Individuals with diabetes in Vermont were selected as a subpopulation due to the disease’s prevalence, overlap with other common comorbid conditions, and impact on health and healthcare costs.12,13 Furthermore, the disease course of diabetes can be modified by addressing routinely tracked risk factors, such as glycemic control, blood pressure, and body mass index (BMI), and by improving control of common comorbid conditions with available treatments.14-17 In developing the model for a population with diabetes, this study demonstrated how statewide health data and information infrastructure could be used to identify patient subpopulations for targeted outreach and panel management and to improve proactive, preventive care. 



To achieve the objectives, the study evaluated whether glycemic control was associated with same-year expenditures. It also examined which clinical risk factors and comorbid conditions had strong associations with same-year expenditures and could serve as selection criteria for outreach. Finally, the study determined the rate of hospital admissions due to ambulatory care sensitive conditions (ACSCs)18 for those with the selection criteria and calculated the financial impact of reducing admissions through better care.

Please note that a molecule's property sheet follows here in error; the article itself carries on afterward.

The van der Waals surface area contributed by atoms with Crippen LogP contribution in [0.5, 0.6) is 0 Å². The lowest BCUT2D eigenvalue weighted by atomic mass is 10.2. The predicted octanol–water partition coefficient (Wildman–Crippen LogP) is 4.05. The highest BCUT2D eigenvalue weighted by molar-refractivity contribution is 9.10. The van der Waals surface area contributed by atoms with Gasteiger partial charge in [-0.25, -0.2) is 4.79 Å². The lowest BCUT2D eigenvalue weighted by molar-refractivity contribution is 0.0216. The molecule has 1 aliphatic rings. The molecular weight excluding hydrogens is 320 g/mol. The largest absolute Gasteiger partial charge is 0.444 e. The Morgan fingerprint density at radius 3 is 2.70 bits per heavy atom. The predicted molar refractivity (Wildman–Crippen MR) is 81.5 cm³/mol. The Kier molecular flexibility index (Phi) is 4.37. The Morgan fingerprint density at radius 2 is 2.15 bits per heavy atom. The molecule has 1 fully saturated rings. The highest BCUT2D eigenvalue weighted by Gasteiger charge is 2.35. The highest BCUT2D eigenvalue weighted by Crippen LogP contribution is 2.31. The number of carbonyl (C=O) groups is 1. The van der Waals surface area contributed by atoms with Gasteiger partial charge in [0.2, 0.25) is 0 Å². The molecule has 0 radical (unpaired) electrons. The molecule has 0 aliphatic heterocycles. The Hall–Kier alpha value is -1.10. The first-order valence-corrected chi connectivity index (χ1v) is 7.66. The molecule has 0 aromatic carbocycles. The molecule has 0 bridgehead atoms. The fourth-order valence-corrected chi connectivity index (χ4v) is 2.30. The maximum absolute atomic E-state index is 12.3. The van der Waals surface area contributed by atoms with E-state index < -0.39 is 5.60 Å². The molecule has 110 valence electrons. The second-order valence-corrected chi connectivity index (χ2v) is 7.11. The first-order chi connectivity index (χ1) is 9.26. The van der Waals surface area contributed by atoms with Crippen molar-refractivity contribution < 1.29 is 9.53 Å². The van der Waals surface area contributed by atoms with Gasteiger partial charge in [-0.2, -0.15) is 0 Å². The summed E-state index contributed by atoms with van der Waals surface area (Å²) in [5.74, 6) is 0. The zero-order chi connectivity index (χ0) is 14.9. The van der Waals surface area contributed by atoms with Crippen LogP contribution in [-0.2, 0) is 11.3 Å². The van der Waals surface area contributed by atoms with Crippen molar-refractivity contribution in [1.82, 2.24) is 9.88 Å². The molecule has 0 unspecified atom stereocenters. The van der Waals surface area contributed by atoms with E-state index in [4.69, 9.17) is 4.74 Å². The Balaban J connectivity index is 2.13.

Data Sources and Study Population

Vermont’s APCD, which includes commercial, Medicaid, and Medicare eligibility and medical and pharmacy claims data for residents of Vermont, served as the study’s source for claims data. Detailed descriptions of this database have been published previously.19,20 A statewide clinical data registry provided clinical data from practice and hospital EHRs and included height, weight, blood pressure, and results from glycated hemoglobin (A1C) tests. Through a linkage process, claims data was paired with corresponding clinical data at the individual level.